Anna snapped out of the spell and instinctively reached out to pull the window closed. A flash of light blinded her, and an eardrum-shattering blast threw her backward amid a shower of glass and falling plaster. She fell heavily against a small wooden night table and collapsed on the floor.
Another blast rocked the building. Frantic and disoriented, a searing pain in her head and a million lights dancing in her eyes, Anna tried to crawl under the bed, oblivious to the shards of glass that sliced through her hands and knees. Jarring detonations punctuated the deafening thunder of the airplanes.
Then, as abruptly as it started, it was over, the pulsating thump of propellers receding into the distance. Anna lay still, her head under the bed. Seconds passed, then a minute, and the only sound she heard through the ringing in her ears was the continued wailing of the air-raid sirens. She crawled backward and tried to stand, but her legs gave out. She fell against the bed and back onto the floor, this time wincing in pain from the glass and chunks of plaster that littered the floor. Holding the edge of the bed, she struggled to her feet and staggered across the room.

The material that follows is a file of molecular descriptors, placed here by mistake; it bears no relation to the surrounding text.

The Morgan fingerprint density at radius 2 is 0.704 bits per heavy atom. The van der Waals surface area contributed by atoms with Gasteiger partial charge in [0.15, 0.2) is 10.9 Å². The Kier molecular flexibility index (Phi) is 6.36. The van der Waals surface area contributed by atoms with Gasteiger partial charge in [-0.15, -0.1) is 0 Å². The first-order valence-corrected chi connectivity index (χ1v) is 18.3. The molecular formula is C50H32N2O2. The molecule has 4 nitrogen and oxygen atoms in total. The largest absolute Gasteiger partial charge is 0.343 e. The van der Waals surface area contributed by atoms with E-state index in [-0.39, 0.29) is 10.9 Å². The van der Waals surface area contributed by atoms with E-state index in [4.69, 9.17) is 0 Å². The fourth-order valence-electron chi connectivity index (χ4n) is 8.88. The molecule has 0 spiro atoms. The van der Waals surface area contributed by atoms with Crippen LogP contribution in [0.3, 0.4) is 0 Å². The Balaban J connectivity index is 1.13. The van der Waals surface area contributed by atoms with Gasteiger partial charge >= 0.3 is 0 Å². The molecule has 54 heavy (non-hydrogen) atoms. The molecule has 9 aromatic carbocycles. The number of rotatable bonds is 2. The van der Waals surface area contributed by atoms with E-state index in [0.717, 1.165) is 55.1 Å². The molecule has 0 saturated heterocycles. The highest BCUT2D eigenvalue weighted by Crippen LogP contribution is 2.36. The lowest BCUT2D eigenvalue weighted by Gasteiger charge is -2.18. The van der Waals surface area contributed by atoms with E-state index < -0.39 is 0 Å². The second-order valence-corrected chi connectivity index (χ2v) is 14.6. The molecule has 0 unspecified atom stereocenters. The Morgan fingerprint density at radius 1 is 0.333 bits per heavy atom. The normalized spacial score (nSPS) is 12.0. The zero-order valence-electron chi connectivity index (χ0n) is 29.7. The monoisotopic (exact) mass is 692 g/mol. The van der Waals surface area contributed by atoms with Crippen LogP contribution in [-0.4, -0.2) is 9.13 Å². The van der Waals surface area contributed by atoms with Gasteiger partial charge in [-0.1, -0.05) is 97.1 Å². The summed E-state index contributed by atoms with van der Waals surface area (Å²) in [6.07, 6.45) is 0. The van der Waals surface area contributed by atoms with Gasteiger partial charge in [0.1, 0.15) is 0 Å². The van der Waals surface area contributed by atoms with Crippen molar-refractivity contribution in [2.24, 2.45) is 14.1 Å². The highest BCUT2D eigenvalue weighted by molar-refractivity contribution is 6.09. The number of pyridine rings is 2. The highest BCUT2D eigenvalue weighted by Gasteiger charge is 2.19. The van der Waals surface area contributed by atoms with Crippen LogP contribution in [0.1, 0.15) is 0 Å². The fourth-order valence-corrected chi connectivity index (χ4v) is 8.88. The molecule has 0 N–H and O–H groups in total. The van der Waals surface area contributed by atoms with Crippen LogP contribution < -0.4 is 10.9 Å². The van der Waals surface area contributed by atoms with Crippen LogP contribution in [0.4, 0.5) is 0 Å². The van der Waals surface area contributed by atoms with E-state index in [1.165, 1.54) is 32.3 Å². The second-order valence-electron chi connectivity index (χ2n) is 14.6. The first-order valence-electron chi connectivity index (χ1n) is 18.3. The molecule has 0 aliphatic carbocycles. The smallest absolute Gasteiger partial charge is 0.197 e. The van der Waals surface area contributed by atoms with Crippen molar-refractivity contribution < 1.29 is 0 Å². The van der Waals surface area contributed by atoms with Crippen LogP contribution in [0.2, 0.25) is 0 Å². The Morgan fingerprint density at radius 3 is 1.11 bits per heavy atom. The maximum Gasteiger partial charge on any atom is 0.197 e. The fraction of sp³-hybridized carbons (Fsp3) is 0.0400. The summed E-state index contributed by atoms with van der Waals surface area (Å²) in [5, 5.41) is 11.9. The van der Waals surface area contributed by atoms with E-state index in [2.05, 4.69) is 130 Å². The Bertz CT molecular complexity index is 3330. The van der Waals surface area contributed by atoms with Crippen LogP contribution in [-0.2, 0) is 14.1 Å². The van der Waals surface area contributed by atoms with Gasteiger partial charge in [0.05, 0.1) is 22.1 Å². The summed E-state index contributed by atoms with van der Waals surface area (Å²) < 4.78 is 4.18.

Through the ringing and the sirens Anna heard another sound: someone screaming in the hall. She lurched through the doorway and tripped over Irene, who was crawling on her hands and knees, covered with plaster dust. Anna reached down and helped her friend to her feet.
Irene stared at her with blank eyes then pushed past her. "Justyn!" she screamed. "Oh my God, Justyn!"
They stumbled down the dark hallway to the bedroom at the top of the stairs. The door was split down the middle, hanging from the top hinge. Anna pushed it open, and they stepped into the dust-filled room.
As her eyes began to clear, Anna squinted, trying to see through the haze. The small room was completely shattered with a gaping hole in the outside wall. On the left, where the bed had been, she spotted the ten-year-old boy lying still, face down under a pile of wood and plaster.
Irene shrieked and rushed to her son, clawing away at the rubble.
Anna knelt down beside her, and they turned the limp boy onto his back. His eyes were closed and his breathing was shallow; blood oozed from a ragged gash on his forehead. Anna spotted a pillow amid the rubble. She pulled off the pillowcase, shook out the dust and ripped it in half. As Irene held her son's head, Anna wrapped the makeshift bandage around the wound, tying it tightly to stop the bleeding.